I’ve been working most of today on a couple of Mozilla bug fixes. Although I’ve been keeping an eye on the project, doing bug triage, and writing testcases for years, this was interestingly the first real code I’ve worked on for Mozilla. I even got permission from management at my employer to do coding work. I’ve been using LXR, bugzilla, and the mozilla.org website off and on all day. After a break for supper and to help get the kids in bed, I come back to resume work and am stunned to find that the world changed while I was away.
The revised mozilla.org website looks shiny, but it will take me some time to adjust. I thought I’d mistyped something for a second.
So what changed?
- Mozilla.org announces the formation of the Mozilla Foundation, a new non-profit organization to manage the code and coordinate development. AOL pledges $2 million in cash over the next two years, as well as equipment, domain names, and trademarks to help launch the organization.
- Mitch Kapor is the new chairman of the Mozilla Foundation.
- Netscape employees are laid off.
- Netscape.com rebrands as Netscape Network. The Download Netscape link is buried as “Browser Central”.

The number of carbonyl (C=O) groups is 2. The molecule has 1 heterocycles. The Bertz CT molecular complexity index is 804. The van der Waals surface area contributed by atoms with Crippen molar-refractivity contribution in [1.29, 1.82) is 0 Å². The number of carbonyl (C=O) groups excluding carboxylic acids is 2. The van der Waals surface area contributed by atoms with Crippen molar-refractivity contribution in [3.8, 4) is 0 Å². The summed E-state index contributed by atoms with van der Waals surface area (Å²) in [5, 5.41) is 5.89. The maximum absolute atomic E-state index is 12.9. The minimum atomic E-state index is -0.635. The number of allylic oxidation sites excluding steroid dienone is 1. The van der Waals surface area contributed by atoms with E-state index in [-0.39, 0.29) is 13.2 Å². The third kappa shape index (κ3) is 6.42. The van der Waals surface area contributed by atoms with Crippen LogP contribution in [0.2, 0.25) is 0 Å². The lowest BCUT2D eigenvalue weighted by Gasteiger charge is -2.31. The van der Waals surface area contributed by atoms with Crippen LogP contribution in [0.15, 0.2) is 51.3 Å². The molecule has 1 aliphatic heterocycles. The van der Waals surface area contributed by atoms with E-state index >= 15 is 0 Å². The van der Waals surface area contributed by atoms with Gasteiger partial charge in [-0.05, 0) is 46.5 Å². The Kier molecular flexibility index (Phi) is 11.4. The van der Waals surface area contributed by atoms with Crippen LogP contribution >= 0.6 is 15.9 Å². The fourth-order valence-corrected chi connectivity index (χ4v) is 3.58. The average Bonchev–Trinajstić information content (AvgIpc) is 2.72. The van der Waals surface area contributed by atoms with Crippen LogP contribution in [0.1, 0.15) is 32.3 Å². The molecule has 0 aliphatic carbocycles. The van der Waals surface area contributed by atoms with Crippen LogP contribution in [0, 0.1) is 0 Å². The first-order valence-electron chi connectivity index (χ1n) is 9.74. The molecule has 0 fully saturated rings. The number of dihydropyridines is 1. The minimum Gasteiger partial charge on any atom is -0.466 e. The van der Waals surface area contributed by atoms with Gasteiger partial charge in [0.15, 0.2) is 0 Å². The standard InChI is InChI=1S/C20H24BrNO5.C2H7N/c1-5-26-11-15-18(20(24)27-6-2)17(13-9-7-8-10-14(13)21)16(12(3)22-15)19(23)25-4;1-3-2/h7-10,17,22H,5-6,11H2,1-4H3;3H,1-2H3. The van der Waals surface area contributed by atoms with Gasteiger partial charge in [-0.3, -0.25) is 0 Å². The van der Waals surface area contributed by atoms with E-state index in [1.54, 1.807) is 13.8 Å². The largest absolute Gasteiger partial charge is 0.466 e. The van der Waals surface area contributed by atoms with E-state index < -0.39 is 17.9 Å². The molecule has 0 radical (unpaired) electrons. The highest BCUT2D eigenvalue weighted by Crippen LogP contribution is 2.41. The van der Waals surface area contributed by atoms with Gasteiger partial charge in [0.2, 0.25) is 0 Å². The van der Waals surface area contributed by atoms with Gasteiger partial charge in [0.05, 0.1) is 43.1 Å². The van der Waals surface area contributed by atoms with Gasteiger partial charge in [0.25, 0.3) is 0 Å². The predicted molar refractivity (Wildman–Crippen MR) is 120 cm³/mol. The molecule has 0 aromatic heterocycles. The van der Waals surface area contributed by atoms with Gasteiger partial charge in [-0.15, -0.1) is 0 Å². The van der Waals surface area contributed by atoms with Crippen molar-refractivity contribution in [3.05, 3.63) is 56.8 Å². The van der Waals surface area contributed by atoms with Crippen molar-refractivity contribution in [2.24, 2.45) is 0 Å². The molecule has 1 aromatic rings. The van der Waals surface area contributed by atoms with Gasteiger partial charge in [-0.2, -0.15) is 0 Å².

I’d been thinking that all the rumors floating around for weeks about Netscape 7.1 being the last Netscape browser ever were just confused by the new Mozilla roadmap where future development was switching to the Mozilla Firebird browser. Apparently they weren’t so inaccurate. I’ll miss Netscape, but I switched to Mozilla quite a while ago. Still, as I mentioned yesterday, Netscape 7.1 is a great browser and makes an excellent final release.
I think today’s developments will be a positive thing for Mozilla and the Web. Mozilla finally gets to determine its own fate. With deep appreciation, I wish the best to all the Netscape developers that have worked on this terrific browser. Thanks for your hard work!